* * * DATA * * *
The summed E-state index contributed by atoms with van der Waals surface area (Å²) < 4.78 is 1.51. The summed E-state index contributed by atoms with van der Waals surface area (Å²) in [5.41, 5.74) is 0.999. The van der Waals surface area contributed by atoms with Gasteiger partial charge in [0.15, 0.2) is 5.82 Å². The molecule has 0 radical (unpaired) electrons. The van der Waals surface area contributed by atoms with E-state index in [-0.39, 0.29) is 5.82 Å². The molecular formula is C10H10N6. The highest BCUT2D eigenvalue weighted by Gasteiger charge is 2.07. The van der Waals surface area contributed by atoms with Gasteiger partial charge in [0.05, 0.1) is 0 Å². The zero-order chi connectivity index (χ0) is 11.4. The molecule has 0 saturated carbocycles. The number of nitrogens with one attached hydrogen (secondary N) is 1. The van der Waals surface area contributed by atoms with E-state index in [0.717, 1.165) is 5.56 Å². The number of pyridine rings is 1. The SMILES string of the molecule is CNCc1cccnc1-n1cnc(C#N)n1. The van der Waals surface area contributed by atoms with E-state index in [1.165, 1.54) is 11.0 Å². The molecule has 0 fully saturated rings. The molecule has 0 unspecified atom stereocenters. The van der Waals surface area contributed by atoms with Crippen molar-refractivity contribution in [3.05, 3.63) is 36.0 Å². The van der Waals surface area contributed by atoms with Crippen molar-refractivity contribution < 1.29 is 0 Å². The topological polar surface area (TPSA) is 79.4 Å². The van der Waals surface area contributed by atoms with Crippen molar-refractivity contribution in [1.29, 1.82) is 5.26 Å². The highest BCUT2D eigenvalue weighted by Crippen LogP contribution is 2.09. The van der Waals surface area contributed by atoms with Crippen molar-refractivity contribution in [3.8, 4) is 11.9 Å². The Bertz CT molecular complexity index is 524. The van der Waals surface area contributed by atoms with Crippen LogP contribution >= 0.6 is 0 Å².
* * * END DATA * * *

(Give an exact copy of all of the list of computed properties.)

The summed E-state index contributed by atoms with van der Waals surface area (Å²) < 4.78 is 1.51. The summed E-state index contributed by atoms with van der Waals surface area (Å²) in [5.41, 5.74) is 0.999. The van der Waals surface area contributed by atoms with Gasteiger partial charge in [0.15, 0.2) is 5.82 Å². The molecule has 0 radical (unpaired) electrons. The van der Waals surface area contributed by atoms with E-state index in [-0.39, 0.29) is 5.82 Å². The molecular formula is C10H10N6. The highest BCUT2D eigenvalue weighted by Gasteiger charge is 2.07. The van der Waals surface area contributed by atoms with Gasteiger partial charge in [0.05, 0.1) is 0 Å². The zero-order chi connectivity index (χ0) is 11.4. The molecule has 0 saturated carbocycles. The number of nitrogens with one attached hydrogen (secondary N) is 1. The van der Waals surface area contributed by atoms with E-state index in [0.717, 1.165) is 5.56 Å². The number of pyridine rings is 1. The SMILES string of the molecule is CNCc1cccnc1-n1cnc(C#N)n1. The van der Waals surface area contributed by atoms with E-state index in [1.165, 1.54) is 11.0 Å². The molecule has 0 fully saturated rings. The molecule has 0 unspecified atom stereocenters. The van der Waals surface area contributed by atoms with Crippen molar-refractivity contribution in [3.05, 3.63) is 36.0 Å². The van der Waals surface area contributed by atoms with Crippen molar-refractivity contribution < 1.29 is 0 Å². The topological polar surface area (TPSA) is 79.4 Å². The van der Waals surface area contributed by atoms with Crippen molar-refractivity contribution in [1.29, 1.82) is 5.26 Å². The highest BCUT2D eigenvalue weighted by Crippen LogP contribution is 2.09. The van der Waals surface area contributed by atoms with Crippen molar-refractivity contribution in [3.8, 4) is 11.9 Å². The Bertz CT molecular complexity index is 524. The van der Waals surface area contributed by atoms with Crippen LogP contribution >= 0.6 is 0 Å².